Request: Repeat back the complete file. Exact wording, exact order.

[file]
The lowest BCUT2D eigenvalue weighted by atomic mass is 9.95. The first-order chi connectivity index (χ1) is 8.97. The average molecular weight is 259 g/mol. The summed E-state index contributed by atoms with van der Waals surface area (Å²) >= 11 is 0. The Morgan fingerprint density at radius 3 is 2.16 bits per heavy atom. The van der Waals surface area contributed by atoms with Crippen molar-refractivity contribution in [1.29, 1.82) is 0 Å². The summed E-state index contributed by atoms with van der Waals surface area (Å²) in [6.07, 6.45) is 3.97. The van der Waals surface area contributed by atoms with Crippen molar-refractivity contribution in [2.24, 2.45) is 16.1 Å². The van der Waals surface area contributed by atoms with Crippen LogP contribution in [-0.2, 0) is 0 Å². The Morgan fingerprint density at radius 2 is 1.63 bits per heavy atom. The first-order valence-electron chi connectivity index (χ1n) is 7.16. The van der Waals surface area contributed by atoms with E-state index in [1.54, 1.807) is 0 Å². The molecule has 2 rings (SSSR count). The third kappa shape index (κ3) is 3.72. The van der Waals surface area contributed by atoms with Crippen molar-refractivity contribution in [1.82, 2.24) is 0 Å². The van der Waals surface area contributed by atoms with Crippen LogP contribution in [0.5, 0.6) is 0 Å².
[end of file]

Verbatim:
The lowest BCUT2D eigenvalue weighted by atomic mass is 9.95. The first-order chi connectivity index (χ1) is 8.97. The average molecular weight is 259 g/mol. The summed E-state index contributed by atoms with van der Waals surface area (Å²) >= 11 is 0. The Morgan fingerprint density at radius 3 is 2.16 bits per heavy atom. The van der Waals surface area contributed by atoms with Crippen molar-refractivity contribution in [1.29, 1.82) is 0 Å². The summed E-state index contributed by atoms with van der Waals surface area (Å²) in [6.07, 6.45) is 3.97. The van der Waals surface area contributed by atoms with Crippen molar-refractivity contribution in [2.24, 2.45) is 16.1 Å². The van der Waals surface area contributed by atoms with Crippen LogP contribution in [-0.2, 0) is 0 Å². The Morgan fingerprint density at radius 2 is 1.63 bits per heavy atom. The first-order valence-electron chi connectivity index (χ1n) is 7.16. The van der Waals surface area contributed by atoms with E-state index in [1.54, 1.807) is 0 Å². The molecule has 2 rings (SSSR count). The third kappa shape index (κ3) is 3.72. The van der Waals surface area contributed by atoms with Crippen molar-refractivity contribution in [1.82, 2.24) is 0 Å². The van der Waals surface area contributed by atoms with Crippen LogP contribution in [0.5, 0.6) is 0 Å².